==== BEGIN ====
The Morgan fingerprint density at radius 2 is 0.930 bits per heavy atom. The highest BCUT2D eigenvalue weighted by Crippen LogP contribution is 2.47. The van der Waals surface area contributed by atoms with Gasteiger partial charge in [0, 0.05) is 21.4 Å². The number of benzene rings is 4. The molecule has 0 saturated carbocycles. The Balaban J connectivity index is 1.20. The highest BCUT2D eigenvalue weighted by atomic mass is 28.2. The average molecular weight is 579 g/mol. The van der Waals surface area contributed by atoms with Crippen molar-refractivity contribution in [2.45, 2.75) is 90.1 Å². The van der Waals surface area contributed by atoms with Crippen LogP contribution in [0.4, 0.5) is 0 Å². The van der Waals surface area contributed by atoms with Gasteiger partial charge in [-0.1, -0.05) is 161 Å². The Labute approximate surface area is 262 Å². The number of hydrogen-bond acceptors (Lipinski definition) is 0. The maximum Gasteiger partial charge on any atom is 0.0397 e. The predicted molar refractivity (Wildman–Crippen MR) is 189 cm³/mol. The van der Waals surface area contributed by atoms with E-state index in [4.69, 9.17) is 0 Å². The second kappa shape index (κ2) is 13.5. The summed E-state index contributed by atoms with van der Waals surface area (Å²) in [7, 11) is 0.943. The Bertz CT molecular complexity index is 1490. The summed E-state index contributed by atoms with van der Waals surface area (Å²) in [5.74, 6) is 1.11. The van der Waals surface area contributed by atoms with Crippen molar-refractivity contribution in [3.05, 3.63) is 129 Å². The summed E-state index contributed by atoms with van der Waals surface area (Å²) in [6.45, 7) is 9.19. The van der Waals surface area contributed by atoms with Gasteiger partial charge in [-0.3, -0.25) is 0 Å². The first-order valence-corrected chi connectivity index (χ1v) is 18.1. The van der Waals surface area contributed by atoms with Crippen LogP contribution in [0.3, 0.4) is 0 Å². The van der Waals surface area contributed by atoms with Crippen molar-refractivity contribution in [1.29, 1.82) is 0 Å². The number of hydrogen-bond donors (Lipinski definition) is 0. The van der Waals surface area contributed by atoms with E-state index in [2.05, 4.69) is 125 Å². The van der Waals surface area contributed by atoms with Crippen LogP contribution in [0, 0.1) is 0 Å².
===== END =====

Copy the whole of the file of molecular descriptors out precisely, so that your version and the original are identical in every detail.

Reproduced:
The Morgan fingerprint density at radius 2 is 0.930 bits per heavy atom. The highest BCUT2D eigenvalue weighted by Crippen LogP contribution is 2.47. The van der Waals surface area contributed by atoms with Gasteiger partial charge in [0, 0.05) is 21.4 Å². The number of benzene rings is 4. The molecule has 0 saturated carbocycles. The Balaban J connectivity index is 1.20. The highest BCUT2D eigenvalue weighted by atomic mass is 28.2. The average molecular weight is 579 g/mol. The van der Waals surface area contributed by atoms with Crippen molar-refractivity contribution in [2.45, 2.75) is 90.1 Å². The van der Waals surface area contributed by atoms with Crippen LogP contribution in [0.4, 0.5) is 0 Å². The van der Waals surface area contributed by atoms with Gasteiger partial charge in [-0.1, -0.05) is 161 Å². The Labute approximate surface area is 262 Å². The number of hydrogen-bond acceptors (Lipinski definition) is 0. The maximum Gasteiger partial charge on any atom is 0.0397 e. The predicted molar refractivity (Wildman–Crippen MR) is 189 cm³/mol. The van der Waals surface area contributed by atoms with E-state index in [4.69, 9.17) is 0 Å². The second kappa shape index (κ2) is 13.5. The summed E-state index contributed by atoms with van der Waals surface area (Å²) in [7, 11) is 0.943. The Bertz CT molecular complexity index is 1490. The summed E-state index contributed by atoms with van der Waals surface area (Å²) in [5.74, 6) is 1.11. The van der Waals surface area contributed by atoms with Crippen molar-refractivity contribution in [3.05, 3.63) is 129 Å². The summed E-state index contributed by atoms with van der Waals surface area (Å²) in [6.45, 7) is 9.19. The van der Waals surface area contributed by atoms with Gasteiger partial charge in [-0.3, -0.25) is 0 Å². The first-order valence-corrected chi connectivity index (χ1v) is 18.1. The van der Waals surface area contributed by atoms with Crippen LogP contribution in [0.3, 0.4) is 0 Å². The van der Waals surface area contributed by atoms with Crippen molar-refractivity contribution in [1.29, 1.82) is 0 Å². The number of hydrogen-bond donors (Lipinski definition) is 0. The van der Waals surface area contributed by atoms with E-state index in [2.05, 4.69) is 125 Å². The van der Waals surface area contributed by atoms with Crippen LogP contribution in [0, 0.1) is 0 Å².